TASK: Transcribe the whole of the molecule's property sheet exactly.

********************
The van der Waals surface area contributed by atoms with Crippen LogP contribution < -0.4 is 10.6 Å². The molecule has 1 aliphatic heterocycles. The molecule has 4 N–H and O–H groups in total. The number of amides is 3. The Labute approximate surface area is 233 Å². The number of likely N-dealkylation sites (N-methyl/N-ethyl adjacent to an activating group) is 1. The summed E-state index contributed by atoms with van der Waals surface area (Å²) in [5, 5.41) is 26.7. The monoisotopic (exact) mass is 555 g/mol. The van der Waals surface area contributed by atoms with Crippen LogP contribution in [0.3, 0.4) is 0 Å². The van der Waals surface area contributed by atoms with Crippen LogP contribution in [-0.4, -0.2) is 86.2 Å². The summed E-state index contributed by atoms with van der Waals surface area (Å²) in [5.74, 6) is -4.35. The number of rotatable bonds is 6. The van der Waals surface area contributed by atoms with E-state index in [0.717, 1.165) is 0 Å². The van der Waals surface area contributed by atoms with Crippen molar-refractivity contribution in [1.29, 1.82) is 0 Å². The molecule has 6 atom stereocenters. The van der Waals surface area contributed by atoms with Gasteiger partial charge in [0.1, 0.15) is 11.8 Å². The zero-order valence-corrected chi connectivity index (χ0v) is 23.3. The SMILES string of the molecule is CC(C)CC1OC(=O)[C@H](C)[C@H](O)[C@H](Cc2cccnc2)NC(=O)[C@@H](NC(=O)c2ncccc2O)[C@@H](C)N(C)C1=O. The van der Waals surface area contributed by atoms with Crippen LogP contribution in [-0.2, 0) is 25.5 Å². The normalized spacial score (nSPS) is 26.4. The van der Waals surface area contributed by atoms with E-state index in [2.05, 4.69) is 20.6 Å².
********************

The van der Waals surface area contributed by atoms with Crippen LogP contribution < -0.4 is 10.6 Å². The molecule has 1 aliphatic heterocycles. The molecule has 4 N–H and O–H groups in total. The number of amides is 3. The Labute approximate surface area is 233 Å². The number of likely N-dealkylation sites (N-methyl/N-ethyl adjacent to an activating group) is 1. The summed E-state index contributed by atoms with van der Waals surface area (Å²) in [5, 5.41) is 26.7. The monoisotopic (exact) mass is 555 g/mol. The van der Waals surface area contributed by atoms with Crippen LogP contribution in [0.3, 0.4) is 0 Å². The van der Waals surface area contributed by atoms with Crippen LogP contribution in [-0.4, -0.2) is 86.2 Å². The summed E-state index contributed by atoms with van der Waals surface area (Å²) in [5.74, 6) is -4.35. The number of rotatable bonds is 6. The van der Waals surface area contributed by atoms with E-state index in [0.717, 1.165) is 0 Å². The van der Waals surface area contributed by atoms with Crippen molar-refractivity contribution in [1.29, 1.82) is 0 Å². The molecule has 6 atom stereocenters. The van der Waals surface area contributed by atoms with Gasteiger partial charge in [0.1, 0.15) is 11.8 Å². The zero-order valence-corrected chi connectivity index (χ0v) is 23.3. The SMILES string of the molecule is CC(C)CC1OC(=O)[C@H](C)[C@H](O)[C@H](Cc2cccnc2)NC(=O)[C@@H](NC(=O)c2ncccc2O)[C@@H](C)N(C)C1=O. The van der Waals surface area contributed by atoms with Crippen LogP contribution in [-0.2, 0) is 25.5 Å². The normalized spacial score (nSPS) is 26.4. The van der Waals surface area contributed by atoms with E-state index in [2.05, 4.69) is 20.6 Å².